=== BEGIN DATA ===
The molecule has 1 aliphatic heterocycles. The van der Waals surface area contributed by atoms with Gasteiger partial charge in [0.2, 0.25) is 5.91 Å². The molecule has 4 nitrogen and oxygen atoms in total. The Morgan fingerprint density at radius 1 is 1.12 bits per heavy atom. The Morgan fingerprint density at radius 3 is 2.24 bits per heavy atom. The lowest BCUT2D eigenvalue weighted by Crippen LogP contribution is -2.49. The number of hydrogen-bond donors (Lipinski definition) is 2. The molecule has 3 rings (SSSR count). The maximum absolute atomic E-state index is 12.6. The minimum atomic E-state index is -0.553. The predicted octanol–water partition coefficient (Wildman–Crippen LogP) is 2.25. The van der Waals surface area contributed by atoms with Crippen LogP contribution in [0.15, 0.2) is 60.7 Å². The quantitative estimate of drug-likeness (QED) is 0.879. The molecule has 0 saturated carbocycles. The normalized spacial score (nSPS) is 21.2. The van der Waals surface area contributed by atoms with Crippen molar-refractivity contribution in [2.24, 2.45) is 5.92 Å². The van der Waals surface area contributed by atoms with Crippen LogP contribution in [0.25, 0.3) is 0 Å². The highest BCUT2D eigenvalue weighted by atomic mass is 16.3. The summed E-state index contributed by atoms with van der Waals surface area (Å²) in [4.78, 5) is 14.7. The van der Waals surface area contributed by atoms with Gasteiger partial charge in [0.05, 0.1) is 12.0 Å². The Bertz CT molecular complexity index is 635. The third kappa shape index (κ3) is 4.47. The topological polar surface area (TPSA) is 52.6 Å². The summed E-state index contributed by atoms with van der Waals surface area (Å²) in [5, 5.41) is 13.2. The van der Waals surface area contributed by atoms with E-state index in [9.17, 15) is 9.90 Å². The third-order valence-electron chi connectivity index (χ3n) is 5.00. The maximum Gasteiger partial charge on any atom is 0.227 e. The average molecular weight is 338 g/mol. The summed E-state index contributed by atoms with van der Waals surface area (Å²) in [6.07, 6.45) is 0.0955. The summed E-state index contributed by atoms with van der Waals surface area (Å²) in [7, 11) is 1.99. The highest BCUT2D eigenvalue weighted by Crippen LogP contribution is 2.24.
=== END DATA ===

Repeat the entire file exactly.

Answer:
The molecule has 1 aliphatic heterocycles. The van der Waals surface area contributed by atoms with Gasteiger partial charge in [0.2, 0.25) is 5.91 Å². The molecule has 4 nitrogen and oxygen atoms in total. The Morgan fingerprint density at radius 1 is 1.12 bits per heavy atom. The Morgan fingerprint density at radius 3 is 2.24 bits per heavy atom. The lowest BCUT2D eigenvalue weighted by Crippen LogP contribution is -2.49. The number of hydrogen-bond donors (Lipinski definition) is 2. The molecule has 3 rings (SSSR count). The maximum absolute atomic E-state index is 12.6. The minimum atomic E-state index is -0.553. The predicted octanol–water partition coefficient (Wildman–Crippen LogP) is 2.25. The van der Waals surface area contributed by atoms with Crippen LogP contribution in [0.15, 0.2) is 60.7 Å². The quantitative estimate of drug-likeness (QED) is 0.879. The molecule has 0 saturated carbocycles. The normalized spacial score (nSPS) is 21.2. The van der Waals surface area contributed by atoms with Crippen molar-refractivity contribution in [2.24, 2.45) is 5.92 Å². The van der Waals surface area contributed by atoms with Crippen LogP contribution in [0.25, 0.3) is 0 Å². The highest BCUT2D eigenvalue weighted by atomic mass is 16.3. The summed E-state index contributed by atoms with van der Waals surface area (Å²) in [4.78, 5) is 14.7. The van der Waals surface area contributed by atoms with Gasteiger partial charge in [0.05, 0.1) is 12.0 Å². The Bertz CT molecular complexity index is 635. The third kappa shape index (κ3) is 4.47. The topological polar surface area (TPSA) is 52.6 Å². The summed E-state index contributed by atoms with van der Waals surface area (Å²) in [5, 5.41) is 13.2. The van der Waals surface area contributed by atoms with E-state index in [9.17, 15) is 9.90 Å². The third-order valence-electron chi connectivity index (χ3n) is 5.00. The maximum Gasteiger partial charge on any atom is 0.227 e. The average molecular weight is 338 g/mol. The summed E-state index contributed by atoms with van der Waals surface area (Å²) in [6.07, 6.45) is 0.0955. The summed E-state index contributed by atoms with van der Waals surface area (Å²) in [7, 11) is 1.99. The highest BCUT2D eigenvalue weighted by Crippen LogP contribution is 2.24.